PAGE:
Last September I was holding my September retreat in McCloud, California and we had the pleasure of a visitor by the name of Regina Brett. Little did I know she was a famous author but more importantly she was a quilter "way back when" and hadn't sewn for many years. She came to McCloud for a spiritual retreat with Sarah Weiss and just happened to stumble across our retreat.
I always say nothing is a coincidence and I'm convinced she was meant to be there. She wrote an article about her experience and I just knew you would enjoy it as much as I did. Thank you Sarah! Hugs, Cindy :)
When I packed for my retreat out west, I read up on what to do if encountered by a bear, rattlesnake or mountain lion.
But I wasn't prepared for quilters.
A pack of quilters.
A whole conference room of women making quilts.
I headed out to Mount Shasta, California, on Sept. 17 for a spiritual retreat directed by Sarah Weiss, who runs SpiritHeal Institute in Newbury Township.
The plan was to stay in tiny McCloud, California, population 1,300 (not counting the quilters) and drive to various places around Mount Shasta to hike and meditate.
The dozen of us on retreat were going to deepen our connection with our Creator and the powerful energy of creation.
I arrived two days early to acclimate to the altitude. The peak of Mount Shasta is over 14,000 feet high. The air is thinner and the temperatures range from 45 in the morning to 89 in the afternoon. I came prepared for everything.
My bag was crammed with shorts, hiking pants, fleece jacket, raincoat, hiking boots, first aid kit, flashlight, gloves, ear muffs, pocket-sized thermal blanket and poncho and my own personal porta-potty (a gallon Ziploc with a tiny shovel, tissues and wipes.)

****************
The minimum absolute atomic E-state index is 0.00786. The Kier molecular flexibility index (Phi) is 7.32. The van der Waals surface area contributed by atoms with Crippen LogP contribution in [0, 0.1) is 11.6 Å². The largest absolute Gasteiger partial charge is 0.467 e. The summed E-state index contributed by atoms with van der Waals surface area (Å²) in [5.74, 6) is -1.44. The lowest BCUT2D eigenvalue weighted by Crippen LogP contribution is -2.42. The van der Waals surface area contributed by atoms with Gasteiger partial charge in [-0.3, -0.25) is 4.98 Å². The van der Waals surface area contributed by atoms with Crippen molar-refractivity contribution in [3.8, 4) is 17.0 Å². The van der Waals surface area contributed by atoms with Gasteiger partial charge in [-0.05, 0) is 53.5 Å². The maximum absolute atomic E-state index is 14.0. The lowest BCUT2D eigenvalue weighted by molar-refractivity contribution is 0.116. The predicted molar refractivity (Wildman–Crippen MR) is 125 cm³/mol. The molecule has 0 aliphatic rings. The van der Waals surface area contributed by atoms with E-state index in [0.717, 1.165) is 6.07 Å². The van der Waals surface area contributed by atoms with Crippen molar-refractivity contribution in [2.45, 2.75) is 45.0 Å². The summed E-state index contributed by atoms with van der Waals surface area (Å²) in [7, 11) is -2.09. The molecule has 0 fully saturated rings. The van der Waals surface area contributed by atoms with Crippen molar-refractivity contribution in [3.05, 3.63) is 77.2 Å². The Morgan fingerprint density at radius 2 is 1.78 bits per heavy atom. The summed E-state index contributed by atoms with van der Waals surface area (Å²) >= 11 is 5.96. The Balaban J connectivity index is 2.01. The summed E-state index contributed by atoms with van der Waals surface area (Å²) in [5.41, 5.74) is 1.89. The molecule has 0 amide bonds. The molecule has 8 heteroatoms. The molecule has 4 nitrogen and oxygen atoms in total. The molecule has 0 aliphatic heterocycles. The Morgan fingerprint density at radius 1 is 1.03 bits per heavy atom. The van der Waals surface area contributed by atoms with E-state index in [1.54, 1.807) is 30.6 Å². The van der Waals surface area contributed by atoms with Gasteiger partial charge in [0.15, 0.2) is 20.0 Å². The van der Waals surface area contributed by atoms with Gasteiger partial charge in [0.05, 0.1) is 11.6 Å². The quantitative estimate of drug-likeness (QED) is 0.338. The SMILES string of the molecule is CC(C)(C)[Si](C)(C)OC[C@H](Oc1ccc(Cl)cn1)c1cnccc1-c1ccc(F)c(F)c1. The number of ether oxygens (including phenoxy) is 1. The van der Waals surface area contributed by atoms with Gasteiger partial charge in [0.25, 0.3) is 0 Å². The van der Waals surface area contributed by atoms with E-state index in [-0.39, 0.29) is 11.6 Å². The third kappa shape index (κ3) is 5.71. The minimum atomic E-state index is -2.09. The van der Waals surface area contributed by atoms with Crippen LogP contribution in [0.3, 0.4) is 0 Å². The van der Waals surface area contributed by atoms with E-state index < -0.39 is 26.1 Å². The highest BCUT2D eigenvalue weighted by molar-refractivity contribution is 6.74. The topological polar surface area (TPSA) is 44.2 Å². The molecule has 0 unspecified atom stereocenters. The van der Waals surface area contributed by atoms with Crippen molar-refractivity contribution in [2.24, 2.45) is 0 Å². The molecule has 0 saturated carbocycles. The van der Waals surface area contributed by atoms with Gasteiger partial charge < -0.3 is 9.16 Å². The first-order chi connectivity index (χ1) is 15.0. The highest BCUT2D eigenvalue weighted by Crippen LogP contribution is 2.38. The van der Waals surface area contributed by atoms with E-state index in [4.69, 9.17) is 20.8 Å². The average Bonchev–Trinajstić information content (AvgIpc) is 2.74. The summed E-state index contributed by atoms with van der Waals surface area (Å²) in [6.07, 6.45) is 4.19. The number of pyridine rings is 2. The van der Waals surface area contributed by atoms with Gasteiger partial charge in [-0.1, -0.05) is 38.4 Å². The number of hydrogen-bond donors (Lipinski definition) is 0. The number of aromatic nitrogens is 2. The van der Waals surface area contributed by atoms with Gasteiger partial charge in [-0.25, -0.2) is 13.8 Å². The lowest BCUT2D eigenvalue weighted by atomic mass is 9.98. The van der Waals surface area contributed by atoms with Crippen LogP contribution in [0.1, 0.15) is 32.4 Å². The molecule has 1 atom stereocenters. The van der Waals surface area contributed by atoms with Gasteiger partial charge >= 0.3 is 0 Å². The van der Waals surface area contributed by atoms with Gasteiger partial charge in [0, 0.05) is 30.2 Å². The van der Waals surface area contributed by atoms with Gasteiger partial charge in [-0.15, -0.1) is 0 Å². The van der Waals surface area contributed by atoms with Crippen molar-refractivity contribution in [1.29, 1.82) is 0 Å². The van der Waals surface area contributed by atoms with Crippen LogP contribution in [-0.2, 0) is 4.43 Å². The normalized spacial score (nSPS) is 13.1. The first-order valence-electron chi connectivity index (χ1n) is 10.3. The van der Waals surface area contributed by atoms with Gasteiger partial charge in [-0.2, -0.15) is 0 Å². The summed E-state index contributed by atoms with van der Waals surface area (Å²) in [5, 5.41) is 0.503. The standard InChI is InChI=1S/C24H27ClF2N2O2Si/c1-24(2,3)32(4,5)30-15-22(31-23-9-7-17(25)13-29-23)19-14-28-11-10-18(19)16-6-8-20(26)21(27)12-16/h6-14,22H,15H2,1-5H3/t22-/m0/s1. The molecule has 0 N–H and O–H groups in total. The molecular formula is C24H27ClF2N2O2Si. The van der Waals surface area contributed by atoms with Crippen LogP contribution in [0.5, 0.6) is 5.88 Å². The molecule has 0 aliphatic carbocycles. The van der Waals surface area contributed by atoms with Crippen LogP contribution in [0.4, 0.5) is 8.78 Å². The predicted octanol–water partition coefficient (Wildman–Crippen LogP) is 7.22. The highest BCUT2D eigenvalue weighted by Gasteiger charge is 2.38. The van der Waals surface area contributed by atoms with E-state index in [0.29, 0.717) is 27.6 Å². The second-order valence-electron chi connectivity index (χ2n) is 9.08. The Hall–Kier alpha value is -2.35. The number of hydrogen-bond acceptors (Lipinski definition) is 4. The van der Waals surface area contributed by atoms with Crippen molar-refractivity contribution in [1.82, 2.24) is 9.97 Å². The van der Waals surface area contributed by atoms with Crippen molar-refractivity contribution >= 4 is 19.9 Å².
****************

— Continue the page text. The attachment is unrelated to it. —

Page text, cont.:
After checking into the charming McCloud Mercantile Hotel, I stumbled upon a conference room of two dozen quilters.
Each woman had brought her own sewing machine, quilting supplies, fabric and lots of munchies to share.
Cindy Needham, who calls herself an obsessive quilter, runs My Time Quilting Retreats. Over 10 years ago, she quit her full-time job in the medical field to follow her dream to make quilts and teach others to quilt.
The tables formed a maze of sewing stations. The women talked and sewed, laughed and sewed, ate and sewed. A few brave souls sipped red wine near their fabric.
The joy and creativity in that room made me want to start quilting all over again.
In my younger days I loved to quilt. Way back when I was 19.
Turns out quilting got an upgrade since then. I was the Brontosaurus in the room talking about scissors, chalk and cardboard templates with sandpaper glued on the bottom to cut out fabric.
They laughed. "We don't use scissors any more," one woman announced.
They use a cutting wheel that zips along to slice the fabric. They press fabric with small irons the size of toys. They wear gloves with tips that grip the fabric.
I was in awe.
I used to love piecing together fabric to create quilt squares. But it was a different me. A younger me. The me I was before I became a single parent, journalist and author. A me I had forgotten.
I once sewed a log cabin quilt with each center square orange to symbolize a fire burning. I made a baby block quilt of blue scraps, a quilt of stars and a quilt for my mom with appliques of children to represent all 11 of us. I even embroidered our names on it.
What happened to that part of me? I found her in that room, before my own retreat even started.
The women gave me all sorts of advice: Explore different local quilt shops. Take a class on Craftsy.com
Buy a low-tech sewing machine with a wide arm so you can turn the fabric and quilt by machine. "I don't want a sewing machine that's smarter than I am," one woman said.
They invited me to return the next morning at 10 to see their finished quilts.
That morning Cindy surprised me. She said they had been up talking about me all night, thrilled they had renewed my interest in quilting and helped me find my younger self.
Then she pulled up a chair for me to sit in front of them all. I was their audience of one. What an honor.
My mouth fell open at their creations: There had created quilts to celebrate Christmas, Halloween and birthdays. One made a giant star that reminded me of the grand finale at fireworks. Another sewed a huge flower as pretty as a Georgia O'Keeffe painting.
They weren't just making quilts, they were making love permanent.
"I made one for each of my grandkids," one woman told me. "That way they will always have a hug from me."
"Quilting is our voice," Cindy said.
Another offered, "This is another form of meditation, but you can talk."
I left their retreat ready for mine.
What a great way to start, by finding that peace you feel when you find a piece of yourself.
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